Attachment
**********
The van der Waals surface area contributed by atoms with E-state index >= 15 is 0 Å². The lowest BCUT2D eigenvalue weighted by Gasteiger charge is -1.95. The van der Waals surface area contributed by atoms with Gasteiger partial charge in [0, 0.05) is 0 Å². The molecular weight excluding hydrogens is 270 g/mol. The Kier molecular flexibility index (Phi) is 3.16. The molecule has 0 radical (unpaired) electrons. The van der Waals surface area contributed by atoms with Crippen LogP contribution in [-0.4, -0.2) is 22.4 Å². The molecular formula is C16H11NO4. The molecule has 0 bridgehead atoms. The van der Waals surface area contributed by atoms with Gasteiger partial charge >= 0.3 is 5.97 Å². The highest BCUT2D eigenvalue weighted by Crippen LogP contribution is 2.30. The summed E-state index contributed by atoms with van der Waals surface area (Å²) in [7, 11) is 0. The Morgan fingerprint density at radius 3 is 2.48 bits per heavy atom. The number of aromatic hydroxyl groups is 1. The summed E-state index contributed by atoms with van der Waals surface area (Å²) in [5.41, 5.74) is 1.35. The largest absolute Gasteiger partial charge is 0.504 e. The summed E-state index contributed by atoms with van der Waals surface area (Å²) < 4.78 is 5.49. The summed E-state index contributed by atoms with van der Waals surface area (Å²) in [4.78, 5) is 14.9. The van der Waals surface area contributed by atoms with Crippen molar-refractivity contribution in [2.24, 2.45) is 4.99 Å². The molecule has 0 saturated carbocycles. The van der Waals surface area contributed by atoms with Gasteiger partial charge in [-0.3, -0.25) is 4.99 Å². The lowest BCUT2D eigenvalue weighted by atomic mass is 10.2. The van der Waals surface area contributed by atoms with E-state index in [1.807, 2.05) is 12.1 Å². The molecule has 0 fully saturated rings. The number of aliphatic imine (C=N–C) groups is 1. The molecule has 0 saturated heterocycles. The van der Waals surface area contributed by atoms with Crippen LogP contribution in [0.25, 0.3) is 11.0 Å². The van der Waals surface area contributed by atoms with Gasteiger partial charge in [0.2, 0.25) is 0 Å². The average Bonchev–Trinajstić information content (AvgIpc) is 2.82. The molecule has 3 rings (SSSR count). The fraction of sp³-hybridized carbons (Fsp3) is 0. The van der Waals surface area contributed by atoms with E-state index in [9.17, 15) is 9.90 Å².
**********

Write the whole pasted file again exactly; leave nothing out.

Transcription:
The van der Waals surface area contributed by atoms with E-state index >= 15 is 0 Å². The lowest BCUT2D eigenvalue weighted by Gasteiger charge is -1.95. The van der Waals surface area contributed by atoms with Gasteiger partial charge in [0, 0.05) is 0 Å². The molecular weight excluding hydrogens is 270 g/mol. The Kier molecular flexibility index (Phi) is 3.16. The molecule has 0 radical (unpaired) electrons. The van der Waals surface area contributed by atoms with Crippen LogP contribution in [-0.4, -0.2) is 22.4 Å². The molecular formula is C16H11NO4. The molecule has 0 bridgehead atoms. The van der Waals surface area contributed by atoms with Gasteiger partial charge >= 0.3 is 5.97 Å². The highest BCUT2D eigenvalue weighted by Crippen LogP contribution is 2.30. The summed E-state index contributed by atoms with van der Waals surface area (Å²) in [7, 11) is 0. The Morgan fingerprint density at radius 3 is 2.48 bits per heavy atom. The number of aromatic hydroxyl groups is 1. The summed E-state index contributed by atoms with van der Waals surface area (Å²) in [5.41, 5.74) is 1.35. The largest absolute Gasteiger partial charge is 0.504 e. The summed E-state index contributed by atoms with van der Waals surface area (Å²) < 4.78 is 5.49. The summed E-state index contributed by atoms with van der Waals surface area (Å²) in [4.78, 5) is 14.9. The van der Waals surface area contributed by atoms with Crippen molar-refractivity contribution in [2.24, 2.45) is 4.99 Å². The molecule has 0 saturated carbocycles. The van der Waals surface area contributed by atoms with Gasteiger partial charge in [-0.3, -0.25) is 4.99 Å². The lowest BCUT2D eigenvalue weighted by atomic mass is 10.2. The van der Waals surface area contributed by atoms with E-state index in [1.807, 2.05) is 12.1 Å². The molecule has 0 fully saturated rings. The number of aliphatic imine (C=N–C) groups is 1. The molecule has 0 saturated heterocycles. The van der Waals surface area contributed by atoms with Crippen LogP contribution in [0.25, 0.3) is 11.0 Å². The van der Waals surface area contributed by atoms with Gasteiger partial charge in [0.2, 0.25) is 0 Å². The average Bonchev–Trinajstić information content (AvgIpc) is 2.82. The molecule has 3 rings (SSSR count). The fraction of sp³-hybridized carbons (Fsp3) is 0. The van der Waals surface area contributed by atoms with E-state index in [9.17, 15) is 9.90 Å².